Jamaal May on revision
The poems I recite by heart were learned because I edit until every line feels memorable to me. By the time a piece has gone through several edits over years, I should kind of know it to some degree. If it still feels foreign every time I see the poem, it’s probably got a lot of throwaway lines, bad transitions, clumsy sonics, or uninteresting ideas.
I do read my poems out loud as I’m writing, and these days, poems will change a bit if something feels off at a reading. A poem can do a lot of different things and I try to make sure they’re all doing as many of them as possible, including how they feel in my body.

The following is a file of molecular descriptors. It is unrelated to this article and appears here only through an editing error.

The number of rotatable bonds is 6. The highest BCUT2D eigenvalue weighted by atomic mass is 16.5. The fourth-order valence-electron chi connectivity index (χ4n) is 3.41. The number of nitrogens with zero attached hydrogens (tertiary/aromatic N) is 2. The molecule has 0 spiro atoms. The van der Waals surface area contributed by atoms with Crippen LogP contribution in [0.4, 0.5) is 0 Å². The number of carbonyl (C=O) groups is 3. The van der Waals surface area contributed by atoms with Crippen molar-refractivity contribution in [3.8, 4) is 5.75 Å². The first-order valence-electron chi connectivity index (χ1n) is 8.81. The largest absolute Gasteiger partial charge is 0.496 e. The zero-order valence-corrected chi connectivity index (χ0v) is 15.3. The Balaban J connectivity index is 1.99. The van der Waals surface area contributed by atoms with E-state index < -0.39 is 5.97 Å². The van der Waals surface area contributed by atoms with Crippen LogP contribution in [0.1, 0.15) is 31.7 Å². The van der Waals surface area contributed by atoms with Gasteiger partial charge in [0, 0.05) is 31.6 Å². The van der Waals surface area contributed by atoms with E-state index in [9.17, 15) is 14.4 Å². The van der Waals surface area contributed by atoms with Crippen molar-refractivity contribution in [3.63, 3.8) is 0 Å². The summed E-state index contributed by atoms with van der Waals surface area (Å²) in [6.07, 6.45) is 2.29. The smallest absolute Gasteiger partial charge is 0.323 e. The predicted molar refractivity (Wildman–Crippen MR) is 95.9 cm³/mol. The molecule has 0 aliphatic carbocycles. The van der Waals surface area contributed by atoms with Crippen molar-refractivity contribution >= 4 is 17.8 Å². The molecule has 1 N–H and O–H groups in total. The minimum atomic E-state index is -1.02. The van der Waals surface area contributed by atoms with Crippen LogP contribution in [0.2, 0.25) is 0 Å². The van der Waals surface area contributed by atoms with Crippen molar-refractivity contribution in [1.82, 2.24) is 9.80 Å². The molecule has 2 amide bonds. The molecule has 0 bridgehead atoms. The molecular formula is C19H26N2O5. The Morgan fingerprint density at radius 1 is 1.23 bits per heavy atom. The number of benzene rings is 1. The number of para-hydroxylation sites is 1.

I find it helpful to not have a ton of opinions and plans for a poem in the drafting stage. In the editing process I figure out what’s there, why it’s there, and how to deepen the core concern and tighten up the lines. Sound comes into the poems for the same reason birds and stone and light and silence and past loves and dead friends do. All words are just cardboard cutouts standing in for what we really mean to say. Our only power is in arranging them in a way that implies the intangible truths that matter most. Sound is just one of the many stones I pick up when trying to build a space for a reader. So it’s not arbitrary, but I don’t spend nearly as much time thinking about how to put sound into a poem as something like line breaks, pacing, the core philosophy or question of the poem, etc.